By establishing nations God placed natural buffers to evil.  When a nation gets too comfortable in their depravity or injustice, God uses another nation to remove them from power or from the face of the earth.  We see this all through the Bible and human history.  Isreal defeated the nations in Canaan. The Assyrians defeated Egypt, The Babylonians destroyed the Assyrians.  The Persians conquered Babylon, the Allies were used to end Nazi Germany, and so on.  Nations rise and fall by the hand of God, and He uses them to preserve humanity.

We Need God to Protect us from Ourselves

When people see the painful effects of this fallen world and curse God they are cursing the one who sustains them, preserves them, and stays His wrath against them.  These three ways God has preserved humanity are hard to swallow.  We die at a younger age than those who went before us.  Creation had to be restrained because of how harsh it was to live in the world after the Fall.  And He created governments as guardrails to keep us from acting on our worst desires, and to act as the civil judge when we do. God’s common grace is a reminder of the human condition.  It’s a testimony of the evil we’re capable of practicing.  Ultimately, we need God to protect us from ourselves.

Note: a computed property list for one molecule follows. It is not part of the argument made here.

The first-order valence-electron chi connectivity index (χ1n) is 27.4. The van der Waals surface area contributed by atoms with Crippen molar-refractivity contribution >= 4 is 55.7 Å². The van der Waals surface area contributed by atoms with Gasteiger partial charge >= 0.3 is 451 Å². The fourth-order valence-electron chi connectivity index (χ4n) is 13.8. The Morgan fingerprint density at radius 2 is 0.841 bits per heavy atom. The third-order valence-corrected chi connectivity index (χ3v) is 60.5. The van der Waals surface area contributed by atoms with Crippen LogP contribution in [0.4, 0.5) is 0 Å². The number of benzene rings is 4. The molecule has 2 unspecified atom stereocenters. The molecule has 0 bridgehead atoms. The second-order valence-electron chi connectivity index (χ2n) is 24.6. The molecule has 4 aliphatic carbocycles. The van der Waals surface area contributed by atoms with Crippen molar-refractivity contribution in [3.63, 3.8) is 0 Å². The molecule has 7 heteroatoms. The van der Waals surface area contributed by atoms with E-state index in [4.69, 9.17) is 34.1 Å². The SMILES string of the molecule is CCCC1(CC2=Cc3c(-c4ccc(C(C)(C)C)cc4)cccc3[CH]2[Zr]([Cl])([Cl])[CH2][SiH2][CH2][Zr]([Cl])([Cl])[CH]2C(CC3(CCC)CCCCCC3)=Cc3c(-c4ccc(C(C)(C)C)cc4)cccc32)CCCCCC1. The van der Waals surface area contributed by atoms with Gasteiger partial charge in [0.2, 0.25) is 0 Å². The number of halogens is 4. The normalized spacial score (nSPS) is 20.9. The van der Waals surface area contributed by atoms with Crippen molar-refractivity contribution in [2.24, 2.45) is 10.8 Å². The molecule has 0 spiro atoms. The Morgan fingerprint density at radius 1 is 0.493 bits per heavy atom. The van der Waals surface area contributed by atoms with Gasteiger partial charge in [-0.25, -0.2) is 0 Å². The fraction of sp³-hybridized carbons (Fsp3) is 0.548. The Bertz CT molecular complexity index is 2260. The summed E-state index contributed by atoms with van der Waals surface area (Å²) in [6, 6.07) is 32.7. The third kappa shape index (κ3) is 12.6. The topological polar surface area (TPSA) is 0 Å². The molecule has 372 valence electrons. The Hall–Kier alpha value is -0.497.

While everyone experiences the common grace of God.  While everyone lives in a more secure world than the one of Lamech.  While everyone depends on God for every breath.  Only those who repent and believe the Gospel of our savior Jesus Christ will experience the world to come.  One where our government is headed by our Lord.  One where the wolf will lie down with the lamb.  One where death’s sting is no more. The world to come will have no need for guardrails to protect humanity from our sin nature because that nature will be dead, gone, and forgotten.